Friday, July 22, 2005

are you a writer?

(PIC: Suzie with two friends at camp after sliding down Mud Mountain)

Are you a writer?

I can spot them a mile away--or at least a few yards away. They carry a notebook with stickers on the outside. A pen is tucked nearby.

I see them alone in a corner. They are isolated not because they don't like hanging out with people, but because they are in the intriguing world of writing, jotting down their ideas and thoughts in earnest ink.

I see them in the pew ahead of me, listening to the sermon. The notes they are splashing on paper have little to do what the preacher is saying, but rather the words that are spinning in the mind because of it.

words to songs

poetry -- freestyle, rhyme, realism

stories that mimic their life

I recognize them because I once did the same.

How did you become a writer? I am often asked this question, and the answer is that I was always a writer. I think what they are really asking is when did I get published, but the teen who wrote in her journal (and the woman still loves to write in her xanga and 4:12 blog) was a writer way before the title of author came after my name.

I took a detour in my writing life after I became a momma. I was too busy, too immersed in life to even write a paragraph, so I became an avid reader, delighting in the words of others even when I couldn't pen them myself.

When my children went to school I entered the workworld--as a writer, but this time I was writing about things I had no interest in. I wrote proposals and presentations and specs for the corporate world.

yuk

But it paid the bills and it sharpened my writing skills.

Then a major detour in my life threw me back on track -- cancer. I was only 31 and had three little kids and a husband I loved a whole lot. The words, "you have a 40% chance of surving five years" was like Mt. Rushmore standing in my path.

Five years came. I skipped out the door of the corporate world and into the private world of freelance, vowing never to write another word about anything for which I did not have passion.

So I started a journey of penning words about things that I loved. Just like the teen girl who carried her notebook with stickers on the outside, I found a quiet place and started writing about things that I loved.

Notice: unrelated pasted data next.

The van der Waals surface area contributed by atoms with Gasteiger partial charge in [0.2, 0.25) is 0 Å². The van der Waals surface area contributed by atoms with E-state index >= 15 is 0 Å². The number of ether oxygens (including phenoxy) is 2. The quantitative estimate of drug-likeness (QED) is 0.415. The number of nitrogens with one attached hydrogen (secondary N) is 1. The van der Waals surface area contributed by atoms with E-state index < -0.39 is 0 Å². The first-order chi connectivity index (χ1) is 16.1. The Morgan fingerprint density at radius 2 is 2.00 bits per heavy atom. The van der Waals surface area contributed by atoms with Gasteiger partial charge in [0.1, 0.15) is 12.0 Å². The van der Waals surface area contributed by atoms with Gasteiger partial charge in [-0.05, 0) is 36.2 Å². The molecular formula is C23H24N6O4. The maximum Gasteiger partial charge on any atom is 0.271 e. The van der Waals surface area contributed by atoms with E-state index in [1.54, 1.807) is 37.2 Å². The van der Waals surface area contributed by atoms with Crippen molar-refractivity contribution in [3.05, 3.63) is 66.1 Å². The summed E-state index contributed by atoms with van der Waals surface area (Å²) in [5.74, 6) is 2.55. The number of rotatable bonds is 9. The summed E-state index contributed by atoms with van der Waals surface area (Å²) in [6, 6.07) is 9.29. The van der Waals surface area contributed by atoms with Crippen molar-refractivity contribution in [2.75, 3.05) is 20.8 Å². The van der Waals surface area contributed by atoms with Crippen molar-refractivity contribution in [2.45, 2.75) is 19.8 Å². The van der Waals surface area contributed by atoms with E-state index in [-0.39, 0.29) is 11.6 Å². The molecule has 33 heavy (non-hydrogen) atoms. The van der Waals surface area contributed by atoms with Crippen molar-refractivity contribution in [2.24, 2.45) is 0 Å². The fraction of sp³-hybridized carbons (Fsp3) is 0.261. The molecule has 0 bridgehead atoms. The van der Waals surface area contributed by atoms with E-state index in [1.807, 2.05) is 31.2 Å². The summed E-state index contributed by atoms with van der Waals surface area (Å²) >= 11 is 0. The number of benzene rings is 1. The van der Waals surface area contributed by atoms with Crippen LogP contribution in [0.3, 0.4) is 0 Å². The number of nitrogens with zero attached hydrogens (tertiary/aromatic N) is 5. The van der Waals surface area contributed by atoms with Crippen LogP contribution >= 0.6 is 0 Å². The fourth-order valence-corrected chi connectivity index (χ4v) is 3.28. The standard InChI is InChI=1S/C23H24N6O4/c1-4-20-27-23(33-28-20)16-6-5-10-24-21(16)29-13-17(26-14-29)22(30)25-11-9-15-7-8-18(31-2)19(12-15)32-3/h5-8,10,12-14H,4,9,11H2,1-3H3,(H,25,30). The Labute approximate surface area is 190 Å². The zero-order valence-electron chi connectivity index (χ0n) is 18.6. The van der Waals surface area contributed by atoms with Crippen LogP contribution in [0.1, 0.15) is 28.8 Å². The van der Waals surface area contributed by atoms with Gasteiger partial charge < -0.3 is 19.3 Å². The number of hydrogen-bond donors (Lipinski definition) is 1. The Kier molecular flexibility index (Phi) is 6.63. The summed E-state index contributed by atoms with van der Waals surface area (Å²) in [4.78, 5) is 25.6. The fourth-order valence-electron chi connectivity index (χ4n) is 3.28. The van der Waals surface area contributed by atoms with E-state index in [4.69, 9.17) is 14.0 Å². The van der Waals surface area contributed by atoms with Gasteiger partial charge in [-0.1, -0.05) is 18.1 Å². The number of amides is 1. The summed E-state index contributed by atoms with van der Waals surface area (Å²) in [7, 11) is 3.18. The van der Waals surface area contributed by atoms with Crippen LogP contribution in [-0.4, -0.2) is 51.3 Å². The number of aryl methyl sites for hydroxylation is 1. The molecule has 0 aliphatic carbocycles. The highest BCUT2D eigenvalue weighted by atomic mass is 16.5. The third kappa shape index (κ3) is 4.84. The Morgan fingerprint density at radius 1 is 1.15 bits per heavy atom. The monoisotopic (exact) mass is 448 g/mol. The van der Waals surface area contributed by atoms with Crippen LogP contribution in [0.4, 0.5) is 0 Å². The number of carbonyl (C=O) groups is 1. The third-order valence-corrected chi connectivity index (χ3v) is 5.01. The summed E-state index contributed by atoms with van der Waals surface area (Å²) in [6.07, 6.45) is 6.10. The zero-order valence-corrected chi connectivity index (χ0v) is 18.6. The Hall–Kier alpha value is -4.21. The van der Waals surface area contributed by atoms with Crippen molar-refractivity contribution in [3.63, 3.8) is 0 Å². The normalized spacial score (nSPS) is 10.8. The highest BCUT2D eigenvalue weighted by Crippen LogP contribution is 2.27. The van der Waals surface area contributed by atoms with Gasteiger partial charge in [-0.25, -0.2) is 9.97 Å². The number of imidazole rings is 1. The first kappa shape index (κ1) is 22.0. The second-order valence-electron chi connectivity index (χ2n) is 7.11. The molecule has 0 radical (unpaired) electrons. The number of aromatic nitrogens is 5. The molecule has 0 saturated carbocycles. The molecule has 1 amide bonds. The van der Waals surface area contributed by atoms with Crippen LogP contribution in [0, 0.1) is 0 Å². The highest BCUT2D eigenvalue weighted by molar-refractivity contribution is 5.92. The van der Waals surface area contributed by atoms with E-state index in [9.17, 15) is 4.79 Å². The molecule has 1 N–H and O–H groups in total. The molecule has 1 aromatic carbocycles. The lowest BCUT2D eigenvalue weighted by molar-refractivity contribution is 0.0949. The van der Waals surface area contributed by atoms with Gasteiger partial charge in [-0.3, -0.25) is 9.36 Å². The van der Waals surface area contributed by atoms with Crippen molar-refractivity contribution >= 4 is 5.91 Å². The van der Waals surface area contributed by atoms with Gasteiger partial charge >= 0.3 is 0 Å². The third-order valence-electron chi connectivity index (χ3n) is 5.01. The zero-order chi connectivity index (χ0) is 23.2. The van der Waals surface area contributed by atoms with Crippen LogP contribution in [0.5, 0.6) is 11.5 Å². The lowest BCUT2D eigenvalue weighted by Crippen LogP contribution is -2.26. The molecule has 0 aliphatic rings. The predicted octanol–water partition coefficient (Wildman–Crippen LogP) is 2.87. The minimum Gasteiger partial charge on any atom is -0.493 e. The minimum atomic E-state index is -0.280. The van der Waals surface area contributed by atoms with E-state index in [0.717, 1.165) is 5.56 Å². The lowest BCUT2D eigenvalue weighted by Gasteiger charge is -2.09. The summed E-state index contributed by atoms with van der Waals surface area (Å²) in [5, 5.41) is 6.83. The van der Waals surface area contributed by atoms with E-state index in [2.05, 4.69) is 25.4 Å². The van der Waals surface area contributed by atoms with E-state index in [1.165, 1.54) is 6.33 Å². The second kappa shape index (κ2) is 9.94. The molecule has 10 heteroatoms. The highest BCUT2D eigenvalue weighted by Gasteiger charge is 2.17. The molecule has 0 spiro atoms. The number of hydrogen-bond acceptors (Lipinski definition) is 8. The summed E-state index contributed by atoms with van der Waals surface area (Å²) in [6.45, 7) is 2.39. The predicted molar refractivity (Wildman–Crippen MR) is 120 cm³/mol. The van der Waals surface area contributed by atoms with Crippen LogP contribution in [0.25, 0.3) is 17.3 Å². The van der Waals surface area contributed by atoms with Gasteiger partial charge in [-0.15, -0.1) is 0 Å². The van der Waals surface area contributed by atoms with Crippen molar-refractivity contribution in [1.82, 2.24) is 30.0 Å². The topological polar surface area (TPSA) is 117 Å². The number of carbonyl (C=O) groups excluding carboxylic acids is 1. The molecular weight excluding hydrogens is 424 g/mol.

I began the business of studying the business of writing--thinks like writing queries and proposals and studying the markets where my work might be a good fit. Suddenly I understood that my years in the corporate world were not a waste--that I could combine my passions in writing with a solid plan to springboard my words out of the drawer and into the pages of magazines or books.

This September 18 I will celebrate my 14th year of surving cancer. Whoo Hoo!

In the past 9 years I've seen God open doors in my writing and I'm grateful. I didn't know that I would get to publish 450 articles on subjects like love, life, faith, dating, God, self-injury, family and more. I didn't know when I started that I would get to write books or interview on the radio or TV with cool people and talk about the things I love.

I didn't know it would be so challenging and wonderful at the same time.

Are you a teen who pens her words in a notebook and wonders if anyone will ever read your words? Are you a teen who writes lyrics and wonders if anyone will sing your songs? Do you have a book started? An op-ed you are contemplating because you think your view needs to be considered?

Then most likely you are a writer too. How cool is that?

T. Suzanne Eller (Suzie)
http://realteenfaith.com

1 comment:

Samantha said...

Thank you! That was so refreshing to hear someone that isn't saying "You'll never be" or "You simply can't" It was also awesome to hear an adult mention self injury without flincing. It's hard to find one that isn't repulsed by your actions.
You are such a breath of fresh air, it's astounding!
Samantha